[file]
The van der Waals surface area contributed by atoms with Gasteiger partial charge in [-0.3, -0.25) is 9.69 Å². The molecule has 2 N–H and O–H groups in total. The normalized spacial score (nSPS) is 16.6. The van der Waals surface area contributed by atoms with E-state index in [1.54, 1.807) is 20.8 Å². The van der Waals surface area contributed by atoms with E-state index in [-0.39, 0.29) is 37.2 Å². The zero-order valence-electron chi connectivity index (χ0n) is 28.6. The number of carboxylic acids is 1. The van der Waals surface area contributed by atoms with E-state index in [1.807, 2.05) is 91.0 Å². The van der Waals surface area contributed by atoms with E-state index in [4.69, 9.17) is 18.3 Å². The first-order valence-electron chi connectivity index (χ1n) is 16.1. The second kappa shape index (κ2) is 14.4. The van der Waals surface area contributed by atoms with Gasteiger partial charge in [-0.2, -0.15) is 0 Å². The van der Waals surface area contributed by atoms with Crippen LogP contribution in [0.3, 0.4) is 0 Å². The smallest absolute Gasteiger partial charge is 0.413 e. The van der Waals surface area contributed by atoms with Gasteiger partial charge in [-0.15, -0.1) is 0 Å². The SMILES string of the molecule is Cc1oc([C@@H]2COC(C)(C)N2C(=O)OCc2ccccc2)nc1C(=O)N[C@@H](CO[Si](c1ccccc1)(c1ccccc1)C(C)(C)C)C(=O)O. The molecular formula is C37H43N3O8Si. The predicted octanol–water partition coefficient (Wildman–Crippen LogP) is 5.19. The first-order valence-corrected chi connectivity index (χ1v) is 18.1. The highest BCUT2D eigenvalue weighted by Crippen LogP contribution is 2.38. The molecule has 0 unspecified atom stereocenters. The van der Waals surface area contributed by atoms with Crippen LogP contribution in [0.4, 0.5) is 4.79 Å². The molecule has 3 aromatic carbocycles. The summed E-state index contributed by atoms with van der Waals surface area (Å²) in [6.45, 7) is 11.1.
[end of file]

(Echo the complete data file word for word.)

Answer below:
The van der Waals surface area contributed by atoms with Gasteiger partial charge in [-0.3, -0.25) is 9.69 Å². The molecule has 2 N–H and O–H groups in total. The normalized spacial score (nSPS) is 16.6. The van der Waals surface area contributed by atoms with E-state index in [1.54, 1.807) is 20.8 Å². The van der Waals surface area contributed by atoms with E-state index in [-0.39, 0.29) is 37.2 Å². The zero-order valence-electron chi connectivity index (χ0n) is 28.6. The number of carboxylic acids is 1. The van der Waals surface area contributed by atoms with E-state index in [1.807, 2.05) is 91.0 Å². The van der Waals surface area contributed by atoms with E-state index in [4.69, 9.17) is 18.3 Å². The first-order valence-electron chi connectivity index (χ1n) is 16.1. The second kappa shape index (κ2) is 14.4. The van der Waals surface area contributed by atoms with Gasteiger partial charge in [-0.2, -0.15) is 0 Å². The van der Waals surface area contributed by atoms with Crippen LogP contribution in [0.3, 0.4) is 0 Å². The smallest absolute Gasteiger partial charge is 0.413 e. The van der Waals surface area contributed by atoms with Gasteiger partial charge in [-0.15, -0.1) is 0 Å². The SMILES string of the molecule is Cc1oc([C@@H]2COC(C)(C)N2C(=O)OCc2ccccc2)nc1C(=O)N[C@@H](CO[Si](c1ccccc1)(c1ccccc1)C(C)(C)C)C(=O)O. The molecular formula is C37H43N3O8Si. The predicted octanol–water partition coefficient (Wildman–Crippen LogP) is 5.19. The first-order valence-corrected chi connectivity index (χ1v) is 18.1. The highest BCUT2D eigenvalue weighted by Crippen LogP contribution is 2.38. The molecule has 0 unspecified atom stereocenters. The van der Waals surface area contributed by atoms with Crippen LogP contribution in [0.4, 0.5) is 4.79 Å². The molecule has 3 aromatic carbocycles. The summed E-state index contributed by atoms with van der Waals surface area (Å²) in [6.45, 7) is 11.1.